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    • Gerry, Elbridge
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    • Adams, John

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Documents filtered by: Author="Gerry, Elbridge" AND Recipient="Adams, John"
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Being here on a few days visit with Mrs. Gerry to her aged parents, & having left six small children, the eldest of whom has the care of the rest and of the domesticks, I am deprived of the honor of paying my personal respects to you at this time. When I wrote to Mr. Monroe, I supposed he was in Philadelphia: it being so announced in the news papers, his conduct in making an inmate of Paris...
This will be delivered by Mr Jarvis lately of Boston, but formerly of this City, Son in Law to Mr Broom, whom You probably know. I have but two of your Letters unanswered; one of the 27 th of June last, the Objects of which have I think been fully complied with, & the other of Nov r 4, in which I find no Mention of a Letter I wrote You from philadelphia in July last. Congress met in November...
I informed You a few Days since, that Yourself, M r Chancellor Levingston, & M r J Rutledge, were in Nomination for the Court of London, since which many Attempts have been made to determine the Choice, & this Morning it was effected & devolves on Yourself. I am happy to give You this Information, both on publick Consideration, & on the Score of Friendship, the former however being on every...
Whilst the late envoys were in Paris, they recommended Mr William Lee, in a letter to Mr Pickering, as a suitable character for a Consul; & it was expected, he would apply for the consulate of Bourdeaux, which it was then supposed would be vacant: & he now proposes to renew his application. being informed of this circumstance, & having, after the fullest enquiry, & conviction of his merit,...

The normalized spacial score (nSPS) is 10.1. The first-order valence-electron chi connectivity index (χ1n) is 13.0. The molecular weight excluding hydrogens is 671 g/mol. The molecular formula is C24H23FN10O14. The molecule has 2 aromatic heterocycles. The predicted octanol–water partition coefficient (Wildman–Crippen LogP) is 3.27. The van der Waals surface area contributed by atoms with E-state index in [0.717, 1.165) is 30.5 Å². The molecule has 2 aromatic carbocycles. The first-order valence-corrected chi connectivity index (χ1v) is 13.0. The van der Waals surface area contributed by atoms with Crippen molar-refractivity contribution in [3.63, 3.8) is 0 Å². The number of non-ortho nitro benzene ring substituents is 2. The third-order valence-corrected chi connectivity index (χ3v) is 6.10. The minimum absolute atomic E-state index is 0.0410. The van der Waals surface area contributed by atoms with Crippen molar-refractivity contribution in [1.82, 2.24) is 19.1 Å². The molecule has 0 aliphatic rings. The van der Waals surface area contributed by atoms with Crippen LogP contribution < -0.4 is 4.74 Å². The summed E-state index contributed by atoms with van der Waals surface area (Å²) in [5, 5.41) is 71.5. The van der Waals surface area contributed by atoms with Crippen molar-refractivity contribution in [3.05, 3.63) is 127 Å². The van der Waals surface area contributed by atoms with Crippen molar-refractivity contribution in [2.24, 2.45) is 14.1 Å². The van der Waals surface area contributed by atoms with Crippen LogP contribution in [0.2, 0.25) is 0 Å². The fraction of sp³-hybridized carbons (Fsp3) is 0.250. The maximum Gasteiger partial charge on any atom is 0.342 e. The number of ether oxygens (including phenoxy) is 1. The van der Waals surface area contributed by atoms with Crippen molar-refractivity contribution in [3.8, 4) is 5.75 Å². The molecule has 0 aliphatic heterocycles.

A few Days since, I rec d your Letter of the 13 th of Decr last, without either of the Arrets therein referred to. from the Cover of the Letter, which is inclosed for your Inspection, I suspect it has been opened, previously to my receiving it; if so, I should be well pleased to know who the person is that is so very curious as to loose his Sense of Honor in this Matter. When I left New York,...
I addressed a line to you yesterday, with a bound collection of Edes’ Gazettes printed in 1775 & 6, to the care of Mr. Marston. I now am honored by yours of the 2d & 9th instant, & am much obliged to you, for their impressive & instruct i ve contents. You are the only friend, & almost the only person of the United States, who is capable of giving full information on the subject of our...
Having transmitted to Mr Pickering, additional documents, numbered from 36 to 50 inclusively, you will probably peruse them. The first, contained a copy of a motion, I made to the other Envoys; to put an end, as early as the 21st of October 1797, to the disgraceful communications of X & Y. at the bottom of the original, is a note in the handwriting of General Pinckney, which shews, that it was...
Since my last of the 3 d of August I am favoured with yours of the 26 th of June, 6 th of July, 26 th of August & 11 th of September, & am much obliged to You for the papers inclosed in the July Letter, as well as for the useful Information contained in all of them. The Conduct of the Court of London, clearly indicates, & convinces Us on this Side the Atlantic that they have an unfriendly...
I am honored by your confidential letter of the 30th of Decer, & am sorry that any event should render it uncertain, whether you shall appoint Consuls to France. that Mr Lee, amidst the interfering applications of so many candidates, should be represented to the President as a Jacobin, is not to my mind, in this epoch of intrigue, slander, injustice, unexpected or extraordinary. but I am...
Here I am after a six Months Session at Annapolis, on my Way to Massachusetts, & altho my Opposition to the same System in America, which you have opposed in Europe, has perhaps rendered me equally obnoxious here to the aristocratic Party, yet I assure You the Pleasure resulting from a Reflection on the Measures adopted by Congress, overballances every trifling Consideration of the loss of...